Statins May Cut Esophageal Cancer Risk

The potential benefits of statin therapy may extend to prevention of esophageal cancer, according to a study reported here.

A meta-analysis of 13 studies showed a 28% reduction in the odds of esophageal cancer and a 41% lower risk of esophageal adenocarcinoma in the subset of patients with Barrett’s esophagus.

The chemopreventive benefits were even greater among patients who were using aspirin or nonsteroidal anti-inflammatory drugs in addition to statins, Siddharth Singh, MD, said at the American College of Gastroenterology meeting.

“We believe that statins may decrease the risk of esophageal cancer [overall] and in a subset of patients with Barrett’s esophagus who are at high risk for esophageal adenocarcinoma,” said Singh, of the Mayo Clinic in Rochester, Minn. “Future randomized trials in patients at high risk of esophageal adenocarcinoma are warranted.”

Several lines of evidence have supported a biologic rationale for a chemopreventive effect of statins on esophageal cancer. As a class, the drugs have immunomodulatory, anti-inflammatory, and proapoptic activity, all of which could have a chemopreventive effect on cancer.

Data from preclinical and observational studies had suggested a chemopreventive effect of statins against esophageal cancer, but the results of individual investigations lacked consistency. To address that issue, Singh and colleagues performed a systematic review and meta-analysis.

Investigators searched several databases for observational studies and randomized trials that have examined statins’ relationship to esophageal cancer. The search extended through August 2012 and employed three principal criteria to identify studies to include in their meta-analysis: clearly defined and evaluated exposure to statins; reported outcomes for esophageal cancer; and provided odds ratios or risk ratios, or reported data to calculate estimates.

The primary outcome for the analysis was risk of esophageal cancer. The secondary outcome was the risk of esophageal adenocarcinoma or high-grade dysplasia in patients with Barrett’s esophagus.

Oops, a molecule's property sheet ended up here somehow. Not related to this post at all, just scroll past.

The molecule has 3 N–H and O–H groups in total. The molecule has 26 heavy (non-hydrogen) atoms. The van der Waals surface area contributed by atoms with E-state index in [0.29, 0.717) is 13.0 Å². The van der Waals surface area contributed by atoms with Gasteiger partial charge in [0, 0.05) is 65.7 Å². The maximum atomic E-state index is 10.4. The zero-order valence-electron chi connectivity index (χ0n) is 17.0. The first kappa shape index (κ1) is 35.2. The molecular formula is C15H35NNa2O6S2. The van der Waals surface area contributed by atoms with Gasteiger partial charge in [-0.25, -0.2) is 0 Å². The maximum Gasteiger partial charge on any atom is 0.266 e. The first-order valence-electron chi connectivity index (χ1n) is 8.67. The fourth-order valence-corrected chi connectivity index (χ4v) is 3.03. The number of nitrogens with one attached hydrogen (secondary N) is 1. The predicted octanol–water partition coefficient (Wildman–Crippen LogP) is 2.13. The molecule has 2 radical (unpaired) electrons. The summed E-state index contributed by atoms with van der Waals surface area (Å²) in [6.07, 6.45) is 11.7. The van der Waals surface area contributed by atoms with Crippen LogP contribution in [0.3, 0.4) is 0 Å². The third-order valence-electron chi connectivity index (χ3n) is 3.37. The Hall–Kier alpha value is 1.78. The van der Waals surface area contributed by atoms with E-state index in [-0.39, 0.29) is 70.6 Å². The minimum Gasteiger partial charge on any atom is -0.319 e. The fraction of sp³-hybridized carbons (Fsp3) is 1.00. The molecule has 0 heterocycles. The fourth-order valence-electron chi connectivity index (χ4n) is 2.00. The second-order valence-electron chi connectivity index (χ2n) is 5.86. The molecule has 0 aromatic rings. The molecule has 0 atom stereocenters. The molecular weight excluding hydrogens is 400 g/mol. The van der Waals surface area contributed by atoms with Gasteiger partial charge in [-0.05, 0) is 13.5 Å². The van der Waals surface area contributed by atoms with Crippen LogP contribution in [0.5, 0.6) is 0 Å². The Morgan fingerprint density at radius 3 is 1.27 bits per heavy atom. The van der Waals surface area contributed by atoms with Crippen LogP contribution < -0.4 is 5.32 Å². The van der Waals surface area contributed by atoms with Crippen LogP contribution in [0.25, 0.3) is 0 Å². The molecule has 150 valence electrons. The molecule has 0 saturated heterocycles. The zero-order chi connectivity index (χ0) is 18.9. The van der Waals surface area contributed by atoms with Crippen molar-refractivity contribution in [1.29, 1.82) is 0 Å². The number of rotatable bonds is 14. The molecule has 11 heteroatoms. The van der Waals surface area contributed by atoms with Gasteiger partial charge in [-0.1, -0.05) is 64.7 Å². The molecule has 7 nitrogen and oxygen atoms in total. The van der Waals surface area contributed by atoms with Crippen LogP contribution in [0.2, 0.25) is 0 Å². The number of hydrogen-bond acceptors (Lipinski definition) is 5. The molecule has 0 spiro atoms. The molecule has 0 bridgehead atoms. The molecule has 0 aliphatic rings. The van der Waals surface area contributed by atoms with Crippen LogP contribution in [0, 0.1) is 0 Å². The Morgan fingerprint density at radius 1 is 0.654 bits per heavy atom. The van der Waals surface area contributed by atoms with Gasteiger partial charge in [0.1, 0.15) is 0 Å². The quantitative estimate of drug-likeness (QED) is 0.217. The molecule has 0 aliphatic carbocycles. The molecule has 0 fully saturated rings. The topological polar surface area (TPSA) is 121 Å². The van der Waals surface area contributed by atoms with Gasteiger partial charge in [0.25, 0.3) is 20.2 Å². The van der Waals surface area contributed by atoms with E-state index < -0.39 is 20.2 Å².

The search yielded 13 studies involving a total of 1,132,969 participants and approximately 9,285 cases of esophageal cancer, including 312 cases of Barrett’s esophagus among 2,125 patients in the studies looking at that condition. Six investigations originated in North America, five in Europe, one in Asia, and one was a multicenter study. Most of the studies reported findings adjusted for major covariants, such as body mass index and smoking status.

Singh said six of the 13 studies showed significant associations between statin use and a reduced risk of esophageal cancer. Overall, the meta-analysis produced an odds ratio of 0.72 for statin use versus no use, representing a 28% reduction in cancer risk.

The investigators found substantial heterogeneity among the studies, which they traced to differences in the method of ascertaining statin exposure. They performed another analysis limited to high-quality studies, and the results did not change substantively.

Five trials reported data on the relationship between statin use and the odds of developing esophageal adenocarcinoma or high-grade esophageal dysplasia in patients with Barrett’s esophagus. Four of the trials yielded significant associations, resulting in a 41% reduction in the odds for the secondary endpoint.

Acknowledging limitations of the study, Singh said investigators had little information about the dose or duration of statin therapy, and the optimal timing of statin use remained unclear. Additionally, the studies included in the analysis provided limited information about histologic types of esophageal cancer.

During the discussion that followed the presentation, Singh said an even larger chemopreventive effect was observed in the patients with Barrett’s esophagus who were also taking aspirin regularly.

An unidentified member of the audience asked how the investigators separated the chemopreventive effect of statins in patients who were taking proton pump inhibitors (PPIs), which also have been shown to reduce the risk of esophageal cancer. Singh responded that a similar effect of PPI use would have been expected in the cases and controls, so that the separate chemopreventive activity of statins could be ascertained.

Singh and colleagues had no relevant disclosures.


Primary source: American College of Gastroenterology
Source reference: Singh S, et al “Statins and the risk of esophageal cancer: A systematic review and meta-analysis” ACG 2012.

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